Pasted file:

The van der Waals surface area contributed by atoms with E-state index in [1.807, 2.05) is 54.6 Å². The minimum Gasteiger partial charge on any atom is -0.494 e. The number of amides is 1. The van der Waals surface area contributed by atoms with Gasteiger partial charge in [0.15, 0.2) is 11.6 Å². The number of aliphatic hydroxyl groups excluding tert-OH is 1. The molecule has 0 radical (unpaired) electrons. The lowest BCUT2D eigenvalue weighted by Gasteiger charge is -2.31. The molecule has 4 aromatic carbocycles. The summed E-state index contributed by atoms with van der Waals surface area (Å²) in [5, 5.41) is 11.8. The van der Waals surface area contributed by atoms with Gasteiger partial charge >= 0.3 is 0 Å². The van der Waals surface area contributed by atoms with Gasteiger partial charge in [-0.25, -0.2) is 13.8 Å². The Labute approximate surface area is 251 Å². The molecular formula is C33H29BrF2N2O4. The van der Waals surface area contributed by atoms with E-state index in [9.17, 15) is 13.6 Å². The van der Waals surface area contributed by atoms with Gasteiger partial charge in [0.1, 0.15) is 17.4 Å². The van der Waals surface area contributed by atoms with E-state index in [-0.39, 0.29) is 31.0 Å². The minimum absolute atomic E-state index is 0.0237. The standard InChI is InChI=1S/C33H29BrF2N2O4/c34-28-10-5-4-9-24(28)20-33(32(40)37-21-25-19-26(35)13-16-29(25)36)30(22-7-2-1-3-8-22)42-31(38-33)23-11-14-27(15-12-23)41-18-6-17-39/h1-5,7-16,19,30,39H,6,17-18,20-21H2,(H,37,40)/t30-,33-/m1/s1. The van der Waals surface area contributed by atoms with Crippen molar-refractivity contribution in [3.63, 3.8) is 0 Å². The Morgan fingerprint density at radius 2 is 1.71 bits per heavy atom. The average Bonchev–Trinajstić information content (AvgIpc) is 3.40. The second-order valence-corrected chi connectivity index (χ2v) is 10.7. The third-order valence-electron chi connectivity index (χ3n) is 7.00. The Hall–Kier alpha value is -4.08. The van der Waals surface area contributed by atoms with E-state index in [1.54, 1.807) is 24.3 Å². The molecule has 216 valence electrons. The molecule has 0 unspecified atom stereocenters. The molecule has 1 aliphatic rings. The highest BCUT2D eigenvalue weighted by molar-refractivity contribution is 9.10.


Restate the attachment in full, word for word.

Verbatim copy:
The van der Waals surface area contributed by atoms with E-state index in [1.807, 2.05) is 54.6 Å². The minimum Gasteiger partial charge on any atom is -0.494 e. The number of amides is 1. The van der Waals surface area contributed by atoms with Gasteiger partial charge in [0.15, 0.2) is 11.6 Å². The number of aliphatic hydroxyl groups excluding tert-OH is 1. The molecule has 0 radical (unpaired) electrons. The lowest BCUT2D eigenvalue weighted by Gasteiger charge is -2.31. The molecule has 4 aromatic carbocycles. The summed E-state index contributed by atoms with van der Waals surface area (Å²) in [5, 5.41) is 11.8. The van der Waals surface area contributed by atoms with Gasteiger partial charge >= 0.3 is 0 Å². The van der Waals surface area contributed by atoms with Gasteiger partial charge in [-0.25, -0.2) is 13.8 Å². The Labute approximate surface area is 251 Å². The molecular formula is C33H29BrF2N2O4. The van der Waals surface area contributed by atoms with E-state index in [9.17, 15) is 13.6 Å². The van der Waals surface area contributed by atoms with Gasteiger partial charge in [0.1, 0.15) is 17.4 Å². The van der Waals surface area contributed by atoms with E-state index in [-0.39, 0.29) is 31.0 Å². The minimum absolute atomic E-state index is 0.0237. The standard InChI is InChI=1S/C33H29BrF2N2O4/c34-28-10-5-4-9-24(28)20-33(32(40)37-21-25-19-26(35)13-16-29(25)36)30(22-7-2-1-3-8-22)42-31(38-33)23-11-14-27(15-12-23)41-18-6-17-39/h1-5,7-16,19,30,39H,6,17-18,20-21H2,(H,37,40)/t30-,33-/m1/s1. The van der Waals surface area contributed by atoms with Crippen molar-refractivity contribution in [3.63, 3.8) is 0 Å². The Morgan fingerprint density at radius 2 is 1.71 bits per heavy atom. The average Bonchev–Trinajstić information content (AvgIpc) is 3.40. The second-order valence-corrected chi connectivity index (χ2v) is 10.7. The third-order valence-electron chi connectivity index (χ3n) is 7.00. The Hall–Kier alpha value is -4.08. The van der Waals surface area contributed by atoms with E-state index in [1.54, 1.807) is 24.3 Å². The molecule has 216 valence electrons. The molecule has 0 unspecified atom stereocenters. The molecule has 1 aliphatic rings. The highest BCUT2D eigenvalue weighted by molar-refractivity contribution is 9.10.